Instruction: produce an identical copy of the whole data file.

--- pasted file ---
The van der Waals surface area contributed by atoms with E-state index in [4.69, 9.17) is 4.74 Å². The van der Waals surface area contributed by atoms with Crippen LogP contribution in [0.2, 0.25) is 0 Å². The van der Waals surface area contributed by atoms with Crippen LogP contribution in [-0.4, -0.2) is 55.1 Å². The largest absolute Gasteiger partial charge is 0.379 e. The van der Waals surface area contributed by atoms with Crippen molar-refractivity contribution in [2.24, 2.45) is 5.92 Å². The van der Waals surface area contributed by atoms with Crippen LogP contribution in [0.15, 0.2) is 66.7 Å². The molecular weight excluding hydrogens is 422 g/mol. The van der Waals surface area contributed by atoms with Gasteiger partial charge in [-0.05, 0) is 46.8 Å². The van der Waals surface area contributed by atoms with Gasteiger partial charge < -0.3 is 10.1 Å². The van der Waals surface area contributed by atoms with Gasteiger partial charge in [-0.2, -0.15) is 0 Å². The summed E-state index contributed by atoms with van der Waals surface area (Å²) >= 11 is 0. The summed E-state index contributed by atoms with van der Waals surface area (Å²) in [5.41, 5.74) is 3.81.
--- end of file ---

The van der Waals surface area contributed by atoms with E-state index in [4.69, 9.17) is 4.74 Å². The van der Waals surface area contributed by atoms with Crippen LogP contribution in [0.2, 0.25) is 0 Å². The van der Waals surface area contributed by atoms with Crippen LogP contribution in [-0.4, -0.2) is 55.1 Å². The largest absolute Gasteiger partial charge is 0.379 e. The van der Waals surface area contributed by atoms with Crippen molar-refractivity contribution in [2.24, 2.45) is 5.92 Å². The van der Waals surface area contributed by atoms with Crippen LogP contribution in [0.15, 0.2) is 66.7 Å². The molecular weight excluding hydrogens is 422 g/mol. The van der Waals surface area contributed by atoms with Gasteiger partial charge in [-0.05, 0) is 46.8 Å². The van der Waals surface area contributed by atoms with Gasteiger partial charge < -0.3 is 10.1 Å². The van der Waals surface area contributed by atoms with Gasteiger partial charge in [-0.2, -0.15) is 0 Å². The summed E-state index contributed by atoms with van der Waals surface area (Å²) >= 11 is 0. The summed E-state index contributed by atoms with van der Waals surface area (Å²) in [5.41, 5.74) is 3.81.